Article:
BDX achieved an excellent dividend Growth Score of 79, which means that it has some of the strongest dividend growth potential in the market. The company’s favorable rating is driven by its low payout ratios, strong earnings growth, and consistent cash flow generation.
BDX has increased its dividend for 44 consecutive years, firmly securing its spot on the list of dividend aristocrats. The company has consistently increased its dividend at a 10% annual rate over the last decade and most recently raised its dividend by 10% earlier this month.
Assuming BDX meets expectations for continued 10%+ earnings growth, we expect the dividend to continue growing at a similar rate.
BDX trades at 17.6x forward earnings and offers a dividend yield of 1.8%, which is lower than its five year average dividend yield of 2.0%.
BDX’s management team expects the company’s sales and earnings to grow 4-5% and 10%+ per year, respectively. In other words, the stock appears to offer double-digit total return potential if all goes as planned.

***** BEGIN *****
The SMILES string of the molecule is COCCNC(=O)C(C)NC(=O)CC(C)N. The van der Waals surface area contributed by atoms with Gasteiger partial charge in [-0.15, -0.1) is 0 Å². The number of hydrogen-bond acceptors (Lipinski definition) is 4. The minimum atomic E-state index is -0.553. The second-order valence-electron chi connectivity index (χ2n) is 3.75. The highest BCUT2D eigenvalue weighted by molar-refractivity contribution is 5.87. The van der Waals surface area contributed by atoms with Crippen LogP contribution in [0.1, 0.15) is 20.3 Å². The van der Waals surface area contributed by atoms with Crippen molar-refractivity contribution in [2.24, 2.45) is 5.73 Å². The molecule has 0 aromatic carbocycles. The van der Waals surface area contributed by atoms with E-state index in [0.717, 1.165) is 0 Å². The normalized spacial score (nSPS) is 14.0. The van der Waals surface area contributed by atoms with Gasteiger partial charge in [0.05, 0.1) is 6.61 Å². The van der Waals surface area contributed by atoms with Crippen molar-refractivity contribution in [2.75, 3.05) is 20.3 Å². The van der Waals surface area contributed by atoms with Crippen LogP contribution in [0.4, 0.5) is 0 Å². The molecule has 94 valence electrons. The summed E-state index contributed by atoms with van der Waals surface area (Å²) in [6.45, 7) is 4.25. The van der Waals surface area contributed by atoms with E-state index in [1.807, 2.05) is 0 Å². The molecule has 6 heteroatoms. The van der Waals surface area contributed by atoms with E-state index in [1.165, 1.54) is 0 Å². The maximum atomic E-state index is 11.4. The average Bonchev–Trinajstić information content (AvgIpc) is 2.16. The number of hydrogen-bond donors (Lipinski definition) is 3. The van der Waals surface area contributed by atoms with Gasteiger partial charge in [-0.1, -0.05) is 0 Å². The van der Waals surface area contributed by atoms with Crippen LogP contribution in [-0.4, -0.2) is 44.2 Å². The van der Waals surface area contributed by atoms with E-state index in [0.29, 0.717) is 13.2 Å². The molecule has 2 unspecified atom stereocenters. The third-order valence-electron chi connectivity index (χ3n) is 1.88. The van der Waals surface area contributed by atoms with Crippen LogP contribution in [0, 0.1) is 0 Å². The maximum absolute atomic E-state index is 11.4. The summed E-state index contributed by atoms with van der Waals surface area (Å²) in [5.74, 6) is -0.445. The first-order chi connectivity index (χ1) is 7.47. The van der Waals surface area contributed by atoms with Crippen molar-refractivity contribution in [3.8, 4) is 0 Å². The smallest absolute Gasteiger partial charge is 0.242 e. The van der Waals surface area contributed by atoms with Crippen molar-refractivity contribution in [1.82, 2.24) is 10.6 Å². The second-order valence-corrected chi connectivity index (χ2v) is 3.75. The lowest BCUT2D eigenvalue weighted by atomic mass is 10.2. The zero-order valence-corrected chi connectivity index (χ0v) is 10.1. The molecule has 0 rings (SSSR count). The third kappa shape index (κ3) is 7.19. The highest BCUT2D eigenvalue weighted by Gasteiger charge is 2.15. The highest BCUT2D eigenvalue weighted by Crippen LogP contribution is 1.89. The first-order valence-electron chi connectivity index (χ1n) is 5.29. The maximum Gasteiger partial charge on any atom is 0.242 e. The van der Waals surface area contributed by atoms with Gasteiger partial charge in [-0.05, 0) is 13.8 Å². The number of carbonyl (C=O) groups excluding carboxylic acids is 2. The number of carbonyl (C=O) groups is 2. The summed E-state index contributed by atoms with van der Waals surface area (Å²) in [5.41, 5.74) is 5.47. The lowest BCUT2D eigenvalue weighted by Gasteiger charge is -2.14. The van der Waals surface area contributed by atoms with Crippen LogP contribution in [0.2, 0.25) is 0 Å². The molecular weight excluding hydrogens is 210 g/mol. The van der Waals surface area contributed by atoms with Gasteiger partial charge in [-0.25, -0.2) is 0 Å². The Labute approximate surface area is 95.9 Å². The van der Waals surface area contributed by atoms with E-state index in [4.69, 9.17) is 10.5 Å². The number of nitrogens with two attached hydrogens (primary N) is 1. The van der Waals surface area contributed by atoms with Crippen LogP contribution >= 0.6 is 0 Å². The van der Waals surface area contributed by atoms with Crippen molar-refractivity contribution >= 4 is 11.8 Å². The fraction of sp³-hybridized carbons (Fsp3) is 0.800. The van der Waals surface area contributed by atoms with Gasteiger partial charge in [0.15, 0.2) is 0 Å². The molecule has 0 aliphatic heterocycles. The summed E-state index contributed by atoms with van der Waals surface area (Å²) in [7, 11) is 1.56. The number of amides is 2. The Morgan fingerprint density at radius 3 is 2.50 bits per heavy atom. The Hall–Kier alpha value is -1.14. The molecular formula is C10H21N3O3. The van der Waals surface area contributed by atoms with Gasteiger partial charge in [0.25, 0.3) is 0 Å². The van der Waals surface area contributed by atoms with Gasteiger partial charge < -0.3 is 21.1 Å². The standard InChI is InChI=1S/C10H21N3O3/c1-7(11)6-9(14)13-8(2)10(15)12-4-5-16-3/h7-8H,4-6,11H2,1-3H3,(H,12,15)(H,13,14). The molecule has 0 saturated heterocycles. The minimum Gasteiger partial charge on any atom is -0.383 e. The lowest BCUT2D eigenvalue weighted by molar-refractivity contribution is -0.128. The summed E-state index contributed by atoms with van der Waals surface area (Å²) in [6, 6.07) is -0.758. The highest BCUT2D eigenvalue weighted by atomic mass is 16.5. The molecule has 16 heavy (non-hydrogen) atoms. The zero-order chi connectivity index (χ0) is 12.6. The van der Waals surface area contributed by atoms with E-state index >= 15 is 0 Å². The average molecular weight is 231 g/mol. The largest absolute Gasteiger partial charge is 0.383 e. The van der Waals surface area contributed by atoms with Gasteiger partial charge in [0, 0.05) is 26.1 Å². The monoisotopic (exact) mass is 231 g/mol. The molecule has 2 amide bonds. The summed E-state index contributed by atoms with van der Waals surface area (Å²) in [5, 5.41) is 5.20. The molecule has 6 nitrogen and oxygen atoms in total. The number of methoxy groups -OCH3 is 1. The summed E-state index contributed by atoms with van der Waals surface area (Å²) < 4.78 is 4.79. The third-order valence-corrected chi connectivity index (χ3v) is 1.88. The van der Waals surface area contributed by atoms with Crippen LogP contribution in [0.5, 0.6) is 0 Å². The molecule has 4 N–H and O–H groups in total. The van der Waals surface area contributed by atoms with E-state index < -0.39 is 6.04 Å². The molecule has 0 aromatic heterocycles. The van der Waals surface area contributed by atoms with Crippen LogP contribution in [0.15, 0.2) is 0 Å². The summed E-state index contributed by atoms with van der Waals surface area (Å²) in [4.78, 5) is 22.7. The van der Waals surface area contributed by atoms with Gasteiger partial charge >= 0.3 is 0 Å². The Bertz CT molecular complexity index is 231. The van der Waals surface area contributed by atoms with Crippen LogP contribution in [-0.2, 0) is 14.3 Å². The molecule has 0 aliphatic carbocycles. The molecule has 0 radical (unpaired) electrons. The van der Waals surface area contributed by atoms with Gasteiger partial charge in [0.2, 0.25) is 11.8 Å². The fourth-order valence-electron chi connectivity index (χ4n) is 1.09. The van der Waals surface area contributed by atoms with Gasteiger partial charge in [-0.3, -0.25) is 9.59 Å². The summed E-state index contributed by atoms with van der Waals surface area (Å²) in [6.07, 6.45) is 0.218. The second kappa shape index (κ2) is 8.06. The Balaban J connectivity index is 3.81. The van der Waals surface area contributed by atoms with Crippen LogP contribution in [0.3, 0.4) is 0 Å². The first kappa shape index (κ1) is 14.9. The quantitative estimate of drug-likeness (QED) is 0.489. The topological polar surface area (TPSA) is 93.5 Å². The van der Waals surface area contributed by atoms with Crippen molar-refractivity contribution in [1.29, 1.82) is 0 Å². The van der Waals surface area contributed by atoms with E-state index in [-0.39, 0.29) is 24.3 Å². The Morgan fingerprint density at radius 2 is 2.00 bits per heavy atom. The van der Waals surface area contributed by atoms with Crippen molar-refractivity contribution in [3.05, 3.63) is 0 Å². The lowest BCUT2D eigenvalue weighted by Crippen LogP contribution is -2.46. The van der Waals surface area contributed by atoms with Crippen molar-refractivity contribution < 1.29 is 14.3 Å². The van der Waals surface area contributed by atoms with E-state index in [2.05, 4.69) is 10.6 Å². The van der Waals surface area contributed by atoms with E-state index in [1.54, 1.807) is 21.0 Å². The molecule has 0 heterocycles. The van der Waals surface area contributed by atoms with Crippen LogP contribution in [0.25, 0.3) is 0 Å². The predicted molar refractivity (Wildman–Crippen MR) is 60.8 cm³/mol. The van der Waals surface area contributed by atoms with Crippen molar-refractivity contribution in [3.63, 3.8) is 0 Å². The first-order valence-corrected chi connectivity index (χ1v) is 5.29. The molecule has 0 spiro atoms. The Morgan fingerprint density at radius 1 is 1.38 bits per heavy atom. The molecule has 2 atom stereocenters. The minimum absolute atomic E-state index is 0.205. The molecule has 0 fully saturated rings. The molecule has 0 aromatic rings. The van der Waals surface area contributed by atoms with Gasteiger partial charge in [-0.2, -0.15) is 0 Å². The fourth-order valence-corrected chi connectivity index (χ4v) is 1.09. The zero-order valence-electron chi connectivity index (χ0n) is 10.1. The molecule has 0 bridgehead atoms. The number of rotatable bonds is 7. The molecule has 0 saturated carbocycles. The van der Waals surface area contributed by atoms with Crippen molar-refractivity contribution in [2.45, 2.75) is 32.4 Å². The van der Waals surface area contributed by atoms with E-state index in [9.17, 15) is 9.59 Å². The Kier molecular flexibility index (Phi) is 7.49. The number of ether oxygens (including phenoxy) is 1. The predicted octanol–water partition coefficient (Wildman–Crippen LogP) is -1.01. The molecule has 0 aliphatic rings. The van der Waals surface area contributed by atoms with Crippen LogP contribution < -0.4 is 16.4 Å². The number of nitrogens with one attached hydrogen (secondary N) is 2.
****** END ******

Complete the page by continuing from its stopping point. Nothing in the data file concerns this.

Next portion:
BDX appears to be an excellent business trading at a reasonable price. However, its low dividend yield makes it more appealing for very long-term dividend growth investors.
BDX is an excellent medical technology company. Its acquisition of CareFusion appears to offer numerous long-term growth opportunities as the healthcare landscape continues evolving and international markets spend more on healthcare.
The company’s dividend is extremely safe with excellent growth prospects as well. If the company can deliver on management’s double-digit earnings growth goal, the stock looks attractively priced at less than 18x forward earnings estimates.
While the stock is not currently in our Top 20 Dividend Stocks portfolio, it’s one that long-term dividend growth investors should certainly keep an eye on.
Brian, What do you think about BDX now that they have acquired BARD?